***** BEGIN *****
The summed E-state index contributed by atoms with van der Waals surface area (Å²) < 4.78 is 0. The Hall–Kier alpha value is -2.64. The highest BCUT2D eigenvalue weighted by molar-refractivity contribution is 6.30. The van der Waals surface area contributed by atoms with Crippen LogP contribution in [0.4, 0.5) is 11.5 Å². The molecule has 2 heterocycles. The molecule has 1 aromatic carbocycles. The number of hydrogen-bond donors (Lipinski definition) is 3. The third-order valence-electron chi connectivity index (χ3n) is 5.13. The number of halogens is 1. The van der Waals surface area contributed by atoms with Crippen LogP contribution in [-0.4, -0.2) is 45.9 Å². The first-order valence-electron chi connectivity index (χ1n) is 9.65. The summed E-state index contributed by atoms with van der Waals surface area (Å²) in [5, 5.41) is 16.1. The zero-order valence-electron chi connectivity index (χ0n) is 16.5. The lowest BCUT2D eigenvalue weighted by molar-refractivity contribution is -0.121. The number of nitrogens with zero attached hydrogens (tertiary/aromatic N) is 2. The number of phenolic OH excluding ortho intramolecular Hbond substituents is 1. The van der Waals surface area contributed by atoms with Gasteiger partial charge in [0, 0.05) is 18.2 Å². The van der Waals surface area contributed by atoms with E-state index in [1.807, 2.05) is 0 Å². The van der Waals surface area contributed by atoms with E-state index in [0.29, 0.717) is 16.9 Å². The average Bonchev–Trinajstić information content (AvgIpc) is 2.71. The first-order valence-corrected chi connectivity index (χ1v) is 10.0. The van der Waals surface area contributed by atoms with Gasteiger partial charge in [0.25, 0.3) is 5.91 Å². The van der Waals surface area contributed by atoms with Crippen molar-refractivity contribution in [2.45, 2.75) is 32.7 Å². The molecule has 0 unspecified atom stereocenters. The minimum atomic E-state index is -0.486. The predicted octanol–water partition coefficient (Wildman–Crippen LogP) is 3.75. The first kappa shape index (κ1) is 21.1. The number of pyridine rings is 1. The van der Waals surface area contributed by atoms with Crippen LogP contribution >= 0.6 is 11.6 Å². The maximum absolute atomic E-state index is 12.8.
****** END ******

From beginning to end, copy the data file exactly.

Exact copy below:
The summed E-state index contributed by atoms with van der Waals surface area (Å²) < 4.78 is 0. The Hall–Kier alpha value is -2.64. The highest BCUT2D eigenvalue weighted by molar-refractivity contribution is 6.30. The van der Waals surface area contributed by atoms with Crippen LogP contribution in [0.4, 0.5) is 11.5 Å². The molecule has 2 heterocycles. The molecule has 1 aromatic carbocycles. The number of hydrogen-bond donors (Lipinski definition) is 3. The third-order valence-electron chi connectivity index (χ3n) is 5.13. The number of halogens is 1. The van der Waals surface area contributed by atoms with Crippen LogP contribution in [-0.4, -0.2) is 45.9 Å². The first-order valence-electron chi connectivity index (χ1n) is 9.65. The summed E-state index contributed by atoms with van der Waals surface area (Å²) in [5, 5.41) is 16.1. The zero-order valence-electron chi connectivity index (χ0n) is 16.5. The lowest BCUT2D eigenvalue weighted by molar-refractivity contribution is -0.121. The number of nitrogens with zero attached hydrogens (tertiary/aromatic N) is 2. The number of phenolic OH excluding ortho intramolecular Hbond substituents is 1. The van der Waals surface area contributed by atoms with Gasteiger partial charge in [0, 0.05) is 18.2 Å². The van der Waals surface area contributed by atoms with E-state index in [1.807, 2.05) is 0 Å². The van der Waals surface area contributed by atoms with E-state index in [0.29, 0.717) is 16.9 Å². The average Bonchev–Trinajstić information content (AvgIpc) is 2.71. The first-order valence-corrected chi connectivity index (χ1v) is 10.0. The van der Waals surface area contributed by atoms with Gasteiger partial charge in [0.25, 0.3) is 5.91 Å². The van der Waals surface area contributed by atoms with Crippen molar-refractivity contribution in [2.45, 2.75) is 32.7 Å². The molecule has 0 unspecified atom stereocenters. The minimum atomic E-state index is -0.486. The predicted octanol–water partition coefficient (Wildman–Crippen LogP) is 3.75. The first kappa shape index (κ1) is 21.1. The number of pyridine rings is 1. The van der Waals surface area contributed by atoms with Crippen LogP contribution >= 0.6 is 11.6 Å². The maximum absolute atomic E-state index is 12.8.